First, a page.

”I didn't go that day at all. The next day was a halfholiday, and that may have weighed with me. Perhaps, too, my stateof inattention brought down impositions upon me and docked themargin of time necessary for the detour. I don't know. What I doknow is that in the meantime the enchanted garden was so much uponmy mind that I could not keep it to myself.

”I told--What was his name?--a ferrety-looking youngster weused to call Squiff.”

”Young Hopkins,” said I.

”Hopkins it was. I did not like telling him, I had a feelingthat in some way it was against the rules to tell him, but I did.He was walking part of the way home with me; he was talkative, andif we had not talked about the enchanted garden we should havetalked of something else, and it was intolerable to me to thinkabout any other subject. So I blabbed.

”Well, he told my secret. The next day in the play intervalI found myself surrounded by half a dozen bigger boys, half teasingand wholly curious to hear more of the enchanted garden. There wasthat big Fawcett--you remember him?--and Carnaby and MorleyReynolds. You weren't there by any chance? No, I think I shouldhave remembered if you were . . . . .

”A boy is a creature of odd feelings. I was, I reallybelieve, in spite of my secret self-disgust, a little flattered tohave the attention of these big fellows. I remember particularlya moment of pleasure caused by the praise of Crawshaw--you rememberCrawshaw major, the son of Crawshaw the composer?--who said it wasthe best lie he had ever heard. But at the same time there was areally painful undertow of shame at telling what I felt was indeeda sacred secret. That beast Fawcett made a joke about the girl ingreen--.”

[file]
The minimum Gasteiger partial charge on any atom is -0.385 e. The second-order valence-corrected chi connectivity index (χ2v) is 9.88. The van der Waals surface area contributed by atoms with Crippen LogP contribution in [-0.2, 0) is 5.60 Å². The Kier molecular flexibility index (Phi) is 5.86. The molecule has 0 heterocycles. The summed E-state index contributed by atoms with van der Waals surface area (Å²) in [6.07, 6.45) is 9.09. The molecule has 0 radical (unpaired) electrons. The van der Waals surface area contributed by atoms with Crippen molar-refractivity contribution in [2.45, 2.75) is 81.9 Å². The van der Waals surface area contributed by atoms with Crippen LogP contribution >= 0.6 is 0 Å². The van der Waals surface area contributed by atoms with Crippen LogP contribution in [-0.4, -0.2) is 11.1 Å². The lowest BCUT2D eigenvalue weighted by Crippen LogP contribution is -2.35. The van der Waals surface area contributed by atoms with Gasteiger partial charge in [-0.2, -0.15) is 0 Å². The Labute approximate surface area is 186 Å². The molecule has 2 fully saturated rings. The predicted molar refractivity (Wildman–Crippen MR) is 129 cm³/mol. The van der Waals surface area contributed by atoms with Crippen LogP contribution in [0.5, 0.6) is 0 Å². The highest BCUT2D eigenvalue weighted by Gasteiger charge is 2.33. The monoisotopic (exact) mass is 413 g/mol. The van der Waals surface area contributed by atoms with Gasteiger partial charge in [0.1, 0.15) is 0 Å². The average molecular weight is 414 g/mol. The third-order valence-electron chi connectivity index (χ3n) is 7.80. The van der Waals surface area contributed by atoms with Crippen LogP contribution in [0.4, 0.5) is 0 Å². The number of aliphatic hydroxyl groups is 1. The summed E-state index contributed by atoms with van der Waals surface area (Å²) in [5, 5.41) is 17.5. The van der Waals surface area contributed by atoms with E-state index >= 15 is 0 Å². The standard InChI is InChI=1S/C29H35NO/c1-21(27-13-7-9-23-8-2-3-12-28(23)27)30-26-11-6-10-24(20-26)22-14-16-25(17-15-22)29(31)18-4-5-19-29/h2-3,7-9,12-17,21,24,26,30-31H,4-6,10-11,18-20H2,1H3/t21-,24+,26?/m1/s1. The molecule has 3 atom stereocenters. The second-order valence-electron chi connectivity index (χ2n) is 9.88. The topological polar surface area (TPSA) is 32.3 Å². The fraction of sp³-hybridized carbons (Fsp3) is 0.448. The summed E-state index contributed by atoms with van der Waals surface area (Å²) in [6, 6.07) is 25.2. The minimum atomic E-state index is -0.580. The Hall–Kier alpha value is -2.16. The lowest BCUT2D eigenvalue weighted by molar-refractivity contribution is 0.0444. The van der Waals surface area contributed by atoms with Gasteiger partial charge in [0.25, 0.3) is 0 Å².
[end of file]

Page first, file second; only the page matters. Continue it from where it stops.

Wallace's voice sank with the keen memory of that shame. ”Ipretended not to hear,” he said. ”Well, then Carnaby suddenlycalled me a young liar and disputed with me when I said the thingwas true. I said I knew where to find the green door, could leadthem all there in ten minutes. Carnaby became outrageouslyvirtuous, and said I'd have to--and bear out my words or suffer.Did you ever have Carnaby twist your arm? Then perhaps you'llunderstand how it went with me. I swore my story was true. Therewas nobody in the school then to save a chap from Carnaby thoughCrawshaw put in a word or so. Carnaby had got his game. I grewexcited and red-eared, and a little frightened, I behavedaltogether like a silly little chap, and the outcome of it all wasthat instead of starting alone for my enchanted garden, I led theway presently--cheeks flushed, ears hot, eyes smarting, and my soulone burning misery and shame--for a party of six mocking, curiousand threatening school-fellows.

”We never found the white wall and the green door . . .”

”You mean?--”

”I mean I couldn't find it. I would have found it if I could.

”And afterwards when I could go alone I couldn't find it. Inever found it. I seem now to have been always looking for itthrough my school-boy days, but I've never come upon it again.”

”Did the fellows--make it disagreeable?”

”Beastly . . . . . Carnaby held a council over me for wantonlying. I remember how I sneaked home and upstairs to hide themarks of my blubbering. But when I cried myself to sleep at lastit wasn't for Carnaby, but for the garden, for the beautifulafternoon I had hoped for, for the sweet friendly women and thewaiting playfellows and the game I had hoped to learn again, thatbeautiful forgotten game . . . . .